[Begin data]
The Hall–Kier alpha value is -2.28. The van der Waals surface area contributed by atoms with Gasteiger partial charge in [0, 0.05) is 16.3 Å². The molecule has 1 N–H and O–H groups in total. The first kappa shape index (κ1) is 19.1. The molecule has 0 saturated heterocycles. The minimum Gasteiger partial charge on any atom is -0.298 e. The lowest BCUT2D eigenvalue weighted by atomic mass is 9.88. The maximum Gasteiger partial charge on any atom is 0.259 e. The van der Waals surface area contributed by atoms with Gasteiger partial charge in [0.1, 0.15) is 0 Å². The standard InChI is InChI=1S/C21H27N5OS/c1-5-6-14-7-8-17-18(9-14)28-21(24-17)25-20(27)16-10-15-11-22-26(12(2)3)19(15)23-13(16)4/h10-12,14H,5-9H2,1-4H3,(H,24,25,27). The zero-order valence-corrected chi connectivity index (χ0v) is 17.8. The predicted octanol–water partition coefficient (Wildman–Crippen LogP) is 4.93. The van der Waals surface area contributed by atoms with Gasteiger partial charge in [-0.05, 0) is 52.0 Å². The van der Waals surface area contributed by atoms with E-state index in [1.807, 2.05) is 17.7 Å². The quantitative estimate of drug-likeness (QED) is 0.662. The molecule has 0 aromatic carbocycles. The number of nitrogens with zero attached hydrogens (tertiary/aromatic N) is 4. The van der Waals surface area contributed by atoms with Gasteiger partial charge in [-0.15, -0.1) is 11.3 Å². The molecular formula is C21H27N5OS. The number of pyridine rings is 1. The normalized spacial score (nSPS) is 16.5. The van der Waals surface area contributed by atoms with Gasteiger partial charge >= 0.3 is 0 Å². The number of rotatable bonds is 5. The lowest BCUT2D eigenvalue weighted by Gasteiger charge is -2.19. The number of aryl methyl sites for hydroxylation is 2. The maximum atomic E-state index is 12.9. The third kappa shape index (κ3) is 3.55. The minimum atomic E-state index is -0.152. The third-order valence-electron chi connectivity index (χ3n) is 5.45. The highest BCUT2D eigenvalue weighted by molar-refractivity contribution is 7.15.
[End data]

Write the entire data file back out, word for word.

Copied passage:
The Hall–Kier alpha value is -2.28. The van der Waals surface area contributed by atoms with Gasteiger partial charge in [0, 0.05) is 16.3 Å². The molecule has 1 N–H and O–H groups in total. The first kappa shape index (κ1) is 19.1. The molecule has 0 saturated heterocycles. The minimum Gasteiger partial charge on any atom is -0.298 e. The lowest BCUT2D eigenvalue weighted by atomic mass is 9.88. The maximum Gasteiger partial charge on any atom is 0.259 e. The van der Waals surface area contributed by atoms with Gasteiger partial charge in [0.1, 0.15) is 0 Å². The standard InChI is InChI=1S/C21H27N5OS/c1-5-6-14-7-8-17-18(9-14)28-21(24-17)25-20(27)16-10-15-11-22-26(12(2)3)19(15)23-13(16)4/h10-12,14H,5-9H2,1-4H3,(H,24,25,27). The zero-order valence-corrected chi connectivity index (χ0v) is 17.8. The predicted octanol–water partition coefficient (Wildman–Crippen LogP) is 4.93. The van der Waals surface area contributed by atoms with Gasteiger partial charge in [-0.05, 0) is 52.0 Å². The van der Waals surface area contributed by atoms with E-state index in [1.807, 2.05) is 17.7 Å². The quantitative estimate of drug-likeness (QED) is 0.662. The molecule has 0 aromatic carbocycles. The number of nitrogens with zero attached hydrogens (tertiary/aromatic N) is 4. The van der Waals surface area contributed by atoms with Gasteiger partial charge in [-0.15, -0.1) is 11.3 Å². The molecular formula is C21H27N5OS. The number of pyridine rings is 1. The normalized spacial score (nSPS) is 16.5. The van der Waals surface area contributed by atoms with Gasteiger partial charge >= 0.3 is 0 Å². The number of rotatable bonds is 5. The lowest BCUT2D eigenvalue weighted by Gasteiger charge is -2.19. The number of aryl methyl sites for hydroxylation is 2. The maximum atomic E-state index is 12.9. The third kappa shape index (κ3) is 3.55. The minimum atomic E-state index is -0.152. The third-order valence-electron chi connectivity index (χ3n) is 5.45. The highest BCUT2D eigenvalue weighted by molar-refractivity contribution is 7.15.